Most of the high performance marine engines that are being built today are running fuel injection rather than a carburetor. Fuel injection is easier to tune, and maintains a predetermined air/fuel ratio more accurately than a carburetor. Boats bounce around quite a bit, which causes fuel to slosh inside a carburetor. Marine carburetors are designed to keep the fuel in the bowls, but even so they can’t match the accuracy of a good fuel injection system. Starting is also easier with fuel injection, and you won’t have to wait for the engine to warm up so it doesn’t bog or stall.

Marine distributors must have spark arrestors (same for alternators and starter motors) and be cost guard approved so they don’t accidentally ignite any fuel fumes that may have accumulated in the engine compartment. Most of the engines that are fuel injected don’t use distributors and instead use some type of coil-on-plug ignition.

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Keeping a marine engine lubed is also a challenge because of all the up-and-down vibrations that waves produce. Oil pans have to be stronger, and have plenty of capacity so the motor doesn’t run out of oil, and have baffles and a windage tray to keep the oil where it belongs. An external oil cooler is also essential to manage the heat, and an oil temperature thermostat is usually part of the system so cold oil can bypass the cooler and come up quickly to normal operating temperature. The oil pump and pickup tube should also be braced and the tube brazed to the pump to withstand all the vibration and pounding it will experience in a boat.

On really high output engines (1,000 horsepower or more), a dry sump oil system is usually the best way to go to assure a constant supply of oil to the motor.

The service life for a marine engine may range from 500 to 600 hours, while that of a 1,000 hp-plus engine might only be 200 to 300 hours. Some marine engine builders recommend freshening up the valve springs and hydraulic roller lifters after 200 hours of use.

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Engine assembly is pretty much the same for a marine engine as with a high performance automotive engine, with careful attention paid to clearances, cleanliness and fastener torque. But the exact clearances that work in a marine environment will be different than those for a land-based application.  That’s where experience comes in. The guys who have been building marine engines for a long time know what works and what doesn’t. Reliability is absolutely critical with a marine engine because you don’t want a customer stranded a long ways from land. You can’t just get out and walk to the nearest marina for help or call AAA. And if a customer just spent a ton of money on a motor that didn’t hold up, he’s not going to be a happy customer or a repeat customer.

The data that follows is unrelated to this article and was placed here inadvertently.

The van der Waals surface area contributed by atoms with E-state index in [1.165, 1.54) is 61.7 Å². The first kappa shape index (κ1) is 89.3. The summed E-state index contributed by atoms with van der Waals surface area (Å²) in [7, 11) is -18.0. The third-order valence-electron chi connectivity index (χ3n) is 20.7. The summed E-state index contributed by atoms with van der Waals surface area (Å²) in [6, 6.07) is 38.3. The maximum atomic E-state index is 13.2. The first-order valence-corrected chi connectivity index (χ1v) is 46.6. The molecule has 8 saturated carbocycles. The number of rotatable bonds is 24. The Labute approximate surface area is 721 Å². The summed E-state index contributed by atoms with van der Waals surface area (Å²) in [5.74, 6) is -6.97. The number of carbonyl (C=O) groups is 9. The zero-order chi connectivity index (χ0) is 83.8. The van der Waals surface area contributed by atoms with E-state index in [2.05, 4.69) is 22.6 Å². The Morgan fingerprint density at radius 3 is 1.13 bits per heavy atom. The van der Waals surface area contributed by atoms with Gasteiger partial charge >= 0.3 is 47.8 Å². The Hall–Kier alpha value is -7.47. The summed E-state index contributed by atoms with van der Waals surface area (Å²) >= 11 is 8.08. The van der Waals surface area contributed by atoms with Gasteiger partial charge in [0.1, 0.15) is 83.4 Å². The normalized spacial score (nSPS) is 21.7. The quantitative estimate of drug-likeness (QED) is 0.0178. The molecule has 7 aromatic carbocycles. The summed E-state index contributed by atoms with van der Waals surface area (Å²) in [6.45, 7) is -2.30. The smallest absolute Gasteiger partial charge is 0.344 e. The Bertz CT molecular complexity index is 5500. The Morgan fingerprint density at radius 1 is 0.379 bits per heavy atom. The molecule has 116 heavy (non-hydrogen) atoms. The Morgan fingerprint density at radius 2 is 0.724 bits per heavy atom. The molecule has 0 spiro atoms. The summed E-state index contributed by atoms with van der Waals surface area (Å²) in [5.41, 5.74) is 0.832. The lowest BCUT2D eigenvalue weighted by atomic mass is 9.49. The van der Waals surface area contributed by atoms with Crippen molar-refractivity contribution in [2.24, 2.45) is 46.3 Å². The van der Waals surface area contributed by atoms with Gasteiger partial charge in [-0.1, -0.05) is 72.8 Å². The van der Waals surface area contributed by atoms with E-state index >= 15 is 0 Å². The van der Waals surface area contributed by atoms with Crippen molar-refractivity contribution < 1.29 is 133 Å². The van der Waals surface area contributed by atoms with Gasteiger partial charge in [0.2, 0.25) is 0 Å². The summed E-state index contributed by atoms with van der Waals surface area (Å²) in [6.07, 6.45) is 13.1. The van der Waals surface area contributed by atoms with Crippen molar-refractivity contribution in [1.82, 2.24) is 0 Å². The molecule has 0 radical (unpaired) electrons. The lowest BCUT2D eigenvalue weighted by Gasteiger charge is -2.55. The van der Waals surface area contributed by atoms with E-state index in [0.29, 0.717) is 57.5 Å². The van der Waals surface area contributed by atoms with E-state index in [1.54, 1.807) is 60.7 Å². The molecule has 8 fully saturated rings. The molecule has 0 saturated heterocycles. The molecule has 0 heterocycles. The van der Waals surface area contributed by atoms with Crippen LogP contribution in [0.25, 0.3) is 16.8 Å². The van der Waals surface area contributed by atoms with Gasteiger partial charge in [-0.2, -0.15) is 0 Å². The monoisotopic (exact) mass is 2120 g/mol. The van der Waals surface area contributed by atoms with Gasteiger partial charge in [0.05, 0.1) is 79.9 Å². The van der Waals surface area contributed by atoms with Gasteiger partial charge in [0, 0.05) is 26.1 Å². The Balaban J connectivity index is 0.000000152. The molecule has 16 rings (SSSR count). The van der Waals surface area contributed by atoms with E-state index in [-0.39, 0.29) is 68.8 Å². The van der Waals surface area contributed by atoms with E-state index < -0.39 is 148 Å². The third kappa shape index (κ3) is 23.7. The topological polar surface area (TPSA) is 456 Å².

To find out more about this market, we interviewed several people who are building marine engines to get their perspective on the subject.

Teague Custom Marine

Bob Teague of Teague Custom Marine (Valencia, CA) specializes in high output motors for pleasure boats. “We’ve done a lot of offshore racing motors, but now mostly concentrate on pleasure craft,” he says. “We currently have 50 engines in the shop and another 50 boats waiting for work. We get business from all over the world.”

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Teague says one of his specialties is building CARB-compliant 825 and 1,400 horsepower engines for the California boating market. These are blown motors based on Merlin big blocks, and have special cylinder heads designed by Teague and manufactured by Airflow Research. “Everything that goes into these engines is the best quality because marine engines are always running uphill,” he says. “They are constantly under load. We are using cams with the LS1 firing order, not so much for smoother operation or higher power but to improve emissions. The engines with hydraulic roller cams run at 6,400 RPM at full throttle while the higher output motors use solid rollers rev to 7,400 RPM. We make all of our own billet adapters, accessories and fittings, and sell to other marine suppliers and engine builders.”

Teague says he prefers that his customers drop off their boats with the engine in place. This way he can do the installation after the engine has been rebuilt or replaced. “Doing the installation allows us to make sure the job is done right.”

Crockett Marine

Tyler Crockett of Crockett Marine (Ruby, MI) is another marine engine builder who focuses on pleasure craft. He says he currently has 42 engines that have to be built this winter so he is not taking on any additional work until spring.

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“We are mostly building big block Chevy motors, fuel injected and naturally aspirated, although a few are blown,” he says.

Crockett builds his motors to run relatively cool, around 95 to 100 degrees F, to minimize the risk of overheating. He also uses coated pistons and bearings for added protection. “We’ve torn down engines with coated bearings and they still look good as new.”

Tuning is critical for peak performance as well as practicality. Motors are tuned to provide peak power within their cruise and peak RPM range, but also at idle so the motor doesn’t stall when the boat is coming or going from the dock.